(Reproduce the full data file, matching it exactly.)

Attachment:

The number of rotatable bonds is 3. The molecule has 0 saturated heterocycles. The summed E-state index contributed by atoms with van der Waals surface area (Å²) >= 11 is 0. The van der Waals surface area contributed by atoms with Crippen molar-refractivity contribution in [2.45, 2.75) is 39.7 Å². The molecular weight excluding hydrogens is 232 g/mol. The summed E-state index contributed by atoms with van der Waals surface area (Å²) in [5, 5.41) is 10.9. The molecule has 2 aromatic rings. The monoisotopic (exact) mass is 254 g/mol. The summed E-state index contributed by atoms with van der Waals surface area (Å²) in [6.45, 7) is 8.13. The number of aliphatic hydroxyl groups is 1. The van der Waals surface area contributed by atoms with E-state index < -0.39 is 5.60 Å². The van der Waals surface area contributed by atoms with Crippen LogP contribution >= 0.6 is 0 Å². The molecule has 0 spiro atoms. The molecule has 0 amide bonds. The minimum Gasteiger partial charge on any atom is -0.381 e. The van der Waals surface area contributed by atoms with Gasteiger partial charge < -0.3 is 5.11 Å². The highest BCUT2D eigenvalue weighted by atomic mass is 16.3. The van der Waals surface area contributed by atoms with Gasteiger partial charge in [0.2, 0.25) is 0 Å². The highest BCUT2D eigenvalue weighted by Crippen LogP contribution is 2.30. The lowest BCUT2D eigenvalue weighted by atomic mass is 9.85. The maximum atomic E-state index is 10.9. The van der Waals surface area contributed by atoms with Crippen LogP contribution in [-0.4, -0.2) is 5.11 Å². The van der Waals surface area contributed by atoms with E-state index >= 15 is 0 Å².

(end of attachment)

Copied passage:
The number of rotatable bonds is 3. The molecule has 0 saturated heterocycles. The summed E-state index contributed by atoms with van der Waals surface area (Å²) >= 11 is 0. The van der Waals surface area contributed by atoms with Crippen molar-refractivity contribution in [2.45, 2.75) is 39.7 Å². The molecular weight excluding hydrogens is 232 g/mol. The summed E-state index contributed by atoms with van der Waals surface area (Å²) in [5, 5.41) is 10.9. The molecule has 2 aromatic rings. The monoisotopic (exact) mass is 254 g/mol. The summed E-state index contributed by atoms with van der Waals surface area (Å²) in [6.45, 7) is 8.13. The number of aliphatic hydroxyl groups is 1. The van der Waals surface area contributed by atoms with E-state index < -0.39 is 5.60 Å². The van der Waals surface area contributed by atoms with Crippen LogP contribution >= 0.6 is 0 Å². The molecule has 0 spiro atoms. The molecule has 0 amide bonds. The minimum Gasteiger partial charge on any atom is -0.381 e. The van der Waals surface area contributed by atoms with Gasteiger partial charge < -0.3 is 5.11 Å². The highest BCUT2D eigenvalue weighted by atomic mass is 16.3. The van der Waals surface area contributed by atoms with Gasteiger partial charge in [0.2, 0.25) is 0 Å². The highest BCUT2D eigenvalue weighted by Crippen LogP contribution is 2.30. The lowest BCUT2D eigenvalue weighted by atomic mass is 9.85. The maximum atomic E-state index is 10.9. The van der Waals surface area contributed by atoms with Crippen LogP contribution in [-0.4, -0.2) is 5.11 Å². The van der Waals surface area contributed by atoms with E-state index >= 15 is 0 Å².